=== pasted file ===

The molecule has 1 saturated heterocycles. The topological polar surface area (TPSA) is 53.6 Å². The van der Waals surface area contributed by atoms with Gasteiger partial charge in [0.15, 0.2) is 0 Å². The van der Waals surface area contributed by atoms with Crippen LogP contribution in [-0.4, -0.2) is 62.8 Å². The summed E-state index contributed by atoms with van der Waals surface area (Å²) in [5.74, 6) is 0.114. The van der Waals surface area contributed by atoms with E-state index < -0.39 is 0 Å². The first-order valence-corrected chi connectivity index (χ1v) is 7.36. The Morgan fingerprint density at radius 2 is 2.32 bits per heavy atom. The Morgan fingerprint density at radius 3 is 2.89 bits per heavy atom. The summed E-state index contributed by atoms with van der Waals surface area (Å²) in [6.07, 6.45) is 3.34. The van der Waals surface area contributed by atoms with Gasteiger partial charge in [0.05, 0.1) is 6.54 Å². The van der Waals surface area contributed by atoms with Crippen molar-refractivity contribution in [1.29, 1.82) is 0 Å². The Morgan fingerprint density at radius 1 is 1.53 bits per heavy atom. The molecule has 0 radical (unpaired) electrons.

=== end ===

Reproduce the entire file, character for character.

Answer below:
The molecule has 1 saturated heterocycles. The topological polar surface area (TPSA) is 53.6 Å². The van der Waals surface area contributed by atoms with Gasteiger partial charge in [0.15, 0.2) is 0 Å². The van der Waals surface area contributed by atoms with Crippen LogP contribution in [-0.4, -0.2) is 62.8 Å². The summed E-state index contributed by atoms with van der Waals surface area (Å²) in [5.74, 6) is 0.114. The van der Waals surface area contributed by atoms with E-state index < -0.39 is 0 Å². The first-order valence-corrected chi connectivity index (χ1v) is 7.36. The Morgan fingerprint density at radius 2 is 2.32 bits per heavy atom. The Morgan fingerprint density at radius 3 is 2.89 bits per heavy atom. The summed E-state index contributed by atoms with van der Waals surface area (Å²) in [6.07, 6.45) is 3.34. The van der Waals surface area contributed by atoms with Gasteiger partial charge in [0.05, 0.1) is 6.54 Å². The van der Waals surface area contributed by atoms with Crippen molar-refractivity contribution in [1.29, 1.82) is 0 Å². The Morgan fingerprint density at radius 1 is 1.53 bits per heavy atom. The molecule has 0 radical (unpaired) electrons.